Fact Sheets - Artillery Fungus
Pest Management Fact Sheet #5103
Bruce A. Watt, Extension Plant Pathologist
The artillery or shotgun fungus (Sphaerobolus spp.) is responsible for causing unsightly spots on objects located in its immediate vicinity. These spots are often mistaken as tar, scale insects or insect frass, but are actually spore masses (glebae) that have been forcibly ejected from the fungus. The firing mechanism consists of a build up of osmotic pressure, which can send the glebae distances up to 20 feet. This ejection is accompanied by an audible retort generated by 1/10,000 hp. When the glebae hit a surface, a sticky coating causes them to adhere, producing small black spots about 1/10 inches in diameter. Once the glebae have adhered to a surface, they are nearly impossible to remove without damaging the surface.
Problems with Sphaerobolus damage tend to occur most frequently during the cool, wet days of the spring and fall because sporulation does not occur above 77oF. This is advantageous to the fungus because its spores are more likely to land on a moist surface, which favors germination and growth. It grows on moist organic matter such as dung and rotting wood and prefers sunny locations. The fruiting body discharges its gleba towards a strong light source such as the sun or a bright, reflective surface. Commonly, where problems exist, there are organic mulches being used in the area. Any rotting wood should be suspect as a potential source of the problem. Typically, the source is an organic mulch such as bark mulch but any rotting wood, such as old greenhouse benches, etc., could also be the problem area. Occasionally damage is also seen inside houses when mulches are used in houseplants.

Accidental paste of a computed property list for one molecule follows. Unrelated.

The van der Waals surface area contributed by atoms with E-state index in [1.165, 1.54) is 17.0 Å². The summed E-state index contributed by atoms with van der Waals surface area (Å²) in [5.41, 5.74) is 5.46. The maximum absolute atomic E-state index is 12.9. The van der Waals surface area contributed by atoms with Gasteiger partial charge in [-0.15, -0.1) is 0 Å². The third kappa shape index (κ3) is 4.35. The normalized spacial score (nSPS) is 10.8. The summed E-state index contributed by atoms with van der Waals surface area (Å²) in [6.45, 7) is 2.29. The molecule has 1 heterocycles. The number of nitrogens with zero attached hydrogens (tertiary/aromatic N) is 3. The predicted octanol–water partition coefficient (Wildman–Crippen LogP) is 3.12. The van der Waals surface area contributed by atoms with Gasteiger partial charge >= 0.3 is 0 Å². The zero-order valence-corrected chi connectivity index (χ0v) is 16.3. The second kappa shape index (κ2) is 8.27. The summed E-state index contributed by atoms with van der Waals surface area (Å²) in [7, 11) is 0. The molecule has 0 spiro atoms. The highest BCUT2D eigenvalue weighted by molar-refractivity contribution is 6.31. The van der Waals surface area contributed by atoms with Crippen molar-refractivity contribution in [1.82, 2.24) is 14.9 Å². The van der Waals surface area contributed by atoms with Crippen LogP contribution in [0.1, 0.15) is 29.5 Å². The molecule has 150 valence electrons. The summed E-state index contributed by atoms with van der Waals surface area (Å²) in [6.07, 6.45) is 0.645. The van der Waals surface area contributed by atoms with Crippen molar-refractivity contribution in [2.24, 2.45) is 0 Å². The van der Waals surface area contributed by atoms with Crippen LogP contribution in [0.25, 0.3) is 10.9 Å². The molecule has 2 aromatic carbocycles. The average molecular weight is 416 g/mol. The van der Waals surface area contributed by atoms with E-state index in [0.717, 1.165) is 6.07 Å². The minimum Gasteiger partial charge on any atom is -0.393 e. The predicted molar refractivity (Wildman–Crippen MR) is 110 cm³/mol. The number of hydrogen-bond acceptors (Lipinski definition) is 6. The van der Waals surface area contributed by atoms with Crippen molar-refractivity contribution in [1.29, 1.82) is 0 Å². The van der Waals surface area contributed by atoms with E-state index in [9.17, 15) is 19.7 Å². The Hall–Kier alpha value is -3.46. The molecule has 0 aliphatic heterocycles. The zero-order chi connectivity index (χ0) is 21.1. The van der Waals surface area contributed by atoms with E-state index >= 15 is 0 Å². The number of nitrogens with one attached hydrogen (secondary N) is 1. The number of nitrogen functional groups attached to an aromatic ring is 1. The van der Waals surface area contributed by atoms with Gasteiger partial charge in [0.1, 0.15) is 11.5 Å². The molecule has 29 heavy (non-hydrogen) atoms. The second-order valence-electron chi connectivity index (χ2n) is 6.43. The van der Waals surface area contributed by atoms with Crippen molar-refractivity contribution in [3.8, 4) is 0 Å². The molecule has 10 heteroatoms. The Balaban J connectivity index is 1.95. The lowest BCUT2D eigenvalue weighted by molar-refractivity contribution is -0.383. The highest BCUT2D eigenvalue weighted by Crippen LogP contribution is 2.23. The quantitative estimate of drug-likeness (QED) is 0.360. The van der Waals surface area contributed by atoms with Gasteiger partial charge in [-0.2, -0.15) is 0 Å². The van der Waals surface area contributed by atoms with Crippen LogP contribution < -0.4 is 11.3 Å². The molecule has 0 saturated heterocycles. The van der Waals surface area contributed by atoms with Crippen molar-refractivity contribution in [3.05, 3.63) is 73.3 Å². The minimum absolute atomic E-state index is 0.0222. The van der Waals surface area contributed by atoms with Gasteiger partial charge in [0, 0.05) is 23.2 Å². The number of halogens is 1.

Control of this fungus can be difficult. No fungicides have been registered for use against this fungus. Control consists mainly of altering the habitat so the fungus does not grow. Where mulch is suspected, it should be removed and new mulch put down in its place. Alternatively a new layer of mulch may be placed on top of the old to act as a barrier. Inorganic mulches, which would not support growth of the fungus, would be a more permanent solution.
When Using Pesticides
ALWAYS FOLLOW LABEL DIRECTIONS!
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